The growing importance of apps to Europe’s economy is the subject of a new report which estimates that the 28 European Union member states account for more than a fifth (22%) of the global production of app-related products & services, and a quarter of global app consumption. The app report is based on VisionMobile’s Q3 2013 Developer Economics global survey conducted from April to May 2013 (which polled more than 6,000 “stakeholders” across the app ecosystem including developers, designers CTOs, management and hobbyists).
The report does not break out rates of consumption by EU country but says there is “high variability across nations”, with Western European states unsurprisingly leading on smartphone adoption and app consumption. “The widest gap exists across the East-West axis, with Western Europe having the highest adoption of smartphones and the highest exposure to app-related products and services,” the report notes on app consumption across the region.
This tallies with data from Flurry from February looking at app consumption globally. Flurry flagged up the 30 heaviest app using countries worldwide and the sub-set of European nations falling into that heavy app user category were the U.K., the Netherlands, Sweden, Denmark, Germany, France, Italy and Spain.
In a speech yesterday, referencing the app economy report, EC Commissioner Neelie Kroes described the EU as “holding its own” when it comes to app production, coming in second globally after North America — which continues to dominate app production and consumption. That said, data from mobile analytics firm Flurry last month, suggested the U.S.’s app making lead is shrinking — with just 36% of the 350,000 mobile apps Flurry tracks being made in the U.S. in 2013 vs 45% in 2012.
“The global App Economy is likely to grow at a faster rate than EU28 due to the rapid adoption of smartphones in the massive markets of Asia, Latin America and even Africa, which in turn creates significant demand and opportunities in these markets,” the EU app economy report notes.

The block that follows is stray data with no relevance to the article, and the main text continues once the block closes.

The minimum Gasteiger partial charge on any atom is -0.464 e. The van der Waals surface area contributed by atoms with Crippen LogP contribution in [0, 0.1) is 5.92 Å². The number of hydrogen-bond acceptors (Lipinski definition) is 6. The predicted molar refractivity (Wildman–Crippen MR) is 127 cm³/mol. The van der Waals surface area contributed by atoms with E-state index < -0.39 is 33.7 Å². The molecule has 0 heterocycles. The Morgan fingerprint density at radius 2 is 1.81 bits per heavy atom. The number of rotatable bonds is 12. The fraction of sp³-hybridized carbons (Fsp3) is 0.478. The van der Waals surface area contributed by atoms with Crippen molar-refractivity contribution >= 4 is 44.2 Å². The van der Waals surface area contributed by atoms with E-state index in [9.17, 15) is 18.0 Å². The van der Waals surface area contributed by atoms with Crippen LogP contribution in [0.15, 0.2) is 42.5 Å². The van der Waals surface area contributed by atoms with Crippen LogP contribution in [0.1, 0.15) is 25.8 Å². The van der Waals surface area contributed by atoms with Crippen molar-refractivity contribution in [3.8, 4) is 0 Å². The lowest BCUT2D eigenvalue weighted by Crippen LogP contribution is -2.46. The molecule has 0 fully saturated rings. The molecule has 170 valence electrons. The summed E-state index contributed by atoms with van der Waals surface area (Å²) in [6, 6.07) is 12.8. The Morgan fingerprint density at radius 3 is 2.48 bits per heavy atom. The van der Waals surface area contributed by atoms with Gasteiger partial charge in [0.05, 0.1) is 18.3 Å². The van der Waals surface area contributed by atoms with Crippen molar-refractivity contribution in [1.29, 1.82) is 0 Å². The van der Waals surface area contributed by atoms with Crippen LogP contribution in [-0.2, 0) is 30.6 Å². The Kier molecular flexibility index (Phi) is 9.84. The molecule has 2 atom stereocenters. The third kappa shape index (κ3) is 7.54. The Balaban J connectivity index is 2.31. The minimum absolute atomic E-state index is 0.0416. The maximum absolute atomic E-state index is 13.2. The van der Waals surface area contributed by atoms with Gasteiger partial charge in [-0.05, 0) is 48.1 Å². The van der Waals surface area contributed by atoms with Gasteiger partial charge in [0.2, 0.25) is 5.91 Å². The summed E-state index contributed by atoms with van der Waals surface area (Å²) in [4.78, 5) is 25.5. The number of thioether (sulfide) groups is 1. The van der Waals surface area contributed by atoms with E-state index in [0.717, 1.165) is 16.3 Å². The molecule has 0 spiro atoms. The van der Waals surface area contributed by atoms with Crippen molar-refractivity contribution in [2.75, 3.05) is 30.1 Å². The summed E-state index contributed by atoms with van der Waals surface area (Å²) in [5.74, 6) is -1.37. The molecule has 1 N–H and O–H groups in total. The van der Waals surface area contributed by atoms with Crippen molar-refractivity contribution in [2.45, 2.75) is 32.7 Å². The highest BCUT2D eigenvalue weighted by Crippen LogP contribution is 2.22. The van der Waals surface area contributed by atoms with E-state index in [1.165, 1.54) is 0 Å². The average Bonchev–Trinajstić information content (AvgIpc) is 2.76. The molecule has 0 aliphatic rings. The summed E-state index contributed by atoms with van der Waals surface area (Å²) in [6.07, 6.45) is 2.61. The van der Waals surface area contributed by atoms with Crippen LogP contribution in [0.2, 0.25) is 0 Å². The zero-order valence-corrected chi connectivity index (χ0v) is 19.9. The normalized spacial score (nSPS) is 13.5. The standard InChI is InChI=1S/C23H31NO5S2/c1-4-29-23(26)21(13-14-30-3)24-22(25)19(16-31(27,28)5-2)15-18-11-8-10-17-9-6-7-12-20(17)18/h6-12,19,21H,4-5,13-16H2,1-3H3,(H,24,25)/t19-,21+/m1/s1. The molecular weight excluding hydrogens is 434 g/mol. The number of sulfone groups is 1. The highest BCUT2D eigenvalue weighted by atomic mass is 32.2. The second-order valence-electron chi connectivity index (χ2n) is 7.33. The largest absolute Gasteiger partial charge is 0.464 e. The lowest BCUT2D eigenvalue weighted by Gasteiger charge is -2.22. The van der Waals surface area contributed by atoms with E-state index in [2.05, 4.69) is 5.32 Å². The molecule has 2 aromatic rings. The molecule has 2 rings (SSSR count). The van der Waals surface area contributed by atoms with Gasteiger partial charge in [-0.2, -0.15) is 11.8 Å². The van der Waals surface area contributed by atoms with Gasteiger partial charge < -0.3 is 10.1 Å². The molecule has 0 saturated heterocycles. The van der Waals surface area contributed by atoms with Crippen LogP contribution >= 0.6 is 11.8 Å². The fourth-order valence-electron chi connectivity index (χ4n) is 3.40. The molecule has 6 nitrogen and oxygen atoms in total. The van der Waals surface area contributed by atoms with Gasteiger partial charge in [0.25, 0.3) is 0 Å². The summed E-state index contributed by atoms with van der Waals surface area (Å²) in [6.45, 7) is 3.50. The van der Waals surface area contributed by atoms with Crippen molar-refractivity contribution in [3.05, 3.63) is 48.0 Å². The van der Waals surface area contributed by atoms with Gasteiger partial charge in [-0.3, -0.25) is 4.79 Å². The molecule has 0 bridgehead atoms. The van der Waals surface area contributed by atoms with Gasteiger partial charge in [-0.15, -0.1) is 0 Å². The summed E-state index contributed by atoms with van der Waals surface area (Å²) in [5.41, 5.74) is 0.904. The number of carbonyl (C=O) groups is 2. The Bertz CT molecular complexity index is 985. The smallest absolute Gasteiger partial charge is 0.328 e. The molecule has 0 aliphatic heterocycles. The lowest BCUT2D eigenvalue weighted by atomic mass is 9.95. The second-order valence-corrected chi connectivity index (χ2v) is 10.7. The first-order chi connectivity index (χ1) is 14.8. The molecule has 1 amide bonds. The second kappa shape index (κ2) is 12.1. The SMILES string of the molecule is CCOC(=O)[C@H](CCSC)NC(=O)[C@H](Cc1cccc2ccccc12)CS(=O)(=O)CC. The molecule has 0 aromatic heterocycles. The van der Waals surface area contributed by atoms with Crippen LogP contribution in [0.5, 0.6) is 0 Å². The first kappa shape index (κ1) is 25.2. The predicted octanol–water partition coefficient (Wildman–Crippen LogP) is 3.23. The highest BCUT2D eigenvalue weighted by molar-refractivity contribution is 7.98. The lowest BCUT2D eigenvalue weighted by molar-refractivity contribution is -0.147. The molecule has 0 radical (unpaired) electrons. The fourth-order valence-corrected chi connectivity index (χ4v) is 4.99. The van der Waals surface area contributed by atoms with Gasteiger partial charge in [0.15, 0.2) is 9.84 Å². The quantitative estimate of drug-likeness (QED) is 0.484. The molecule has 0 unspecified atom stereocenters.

According to the report, app-related products and services revenues in the EU28 hit €10.2 billion in 2012. It estimates they will rise to €11.2 billion this year, accounting for just over a fifth (22%) of the global market. By 2016 the EU28 app economy is projected to have grown to €14.9 billion.
The report also breaks down projected global app-related products and services revenues — estimated to hit €51 billion/$67 billion in total this year — into the following sources, including a €9.1 billion app store sales portion, and €3.7 billion for in-app advertising:
As you might expect, the vast majority (82%) of app revenues occur outside app stores, with contracted services (i.e. developers building apps) dominating app-related revenue creation.
In terms of jobs, the report estimates there are currently 529,000 people in the EU28 who are directly linked to the App Economy and in full time employment. This includes 330,000 developers and another 199,000 in other roles such as management, design and marketing. Factoring in the spill over effect apps and app-related services have on wider employment bumps the jobs figure even higher, with a “conservative” estimate that the apps economy contributes an additional 265,000 jobs — making a total of 794,000 across the whole economy. A further 180,000 people are estimated to be involved in the app economy on a part-time or hobbyist/enthusiast basis.
The majority (62%) of the people directly involved in the app economy are developers, according to the report, with CIOs, CTOs and IT managers account collectively accounting for 12%. “The ratio of non-developers to developers, currently at 1 non-developer for every 1.6 developers, may grow as startups become more business-oriented and seek to bring their products to market,” it notes.
On the devices side, as of this year, smartphone adoption among mobile users in the EU is around 50% — and growing at around 10% per annum, according to the report.
The report also includes some interesting country specific stats for the U.K., Germany and France — which shows the U.K. leading the trio on smartphone penetration, Internet access on mobile and total app downloads:
Finally, the report notes that areas where Europe needs to do more to help foster higher levels of growth in its app economy and bolster its global competitiveness include labour market flexibility; rolling out LTE/4G mobile connectivity to upgrade to faster mobile networks (an area it is lagging behind other regions); and being more agile in policy making to ensure regulatory frameworks keep pace with mobile innovations (for example in an area such as peer-to-peer sharing in relation to transport, finance and accommodation).
On the networks point, the EC has been pushing an agenda of unifying European telecoms networks to try to break down fragmentation and speed up infrastructure rollouts. In her speech yesterday Kroes indicated she would release a package of measures on this next week, noting: “I will be coming forward with a package to help us create that connected continent. To bring down the barriers that mean communications stop at borders. Taking away red tape and constraints that keep telecoms companies boxed into tiny national markets; limiting their ambition and limiting consumer choice. Turning European telecommunications into a dynamic, unified single market. Delivering connectivity for all: the fast, reliable, pan-European networks that can underpin pan-European services, and a vibrant app economy too.”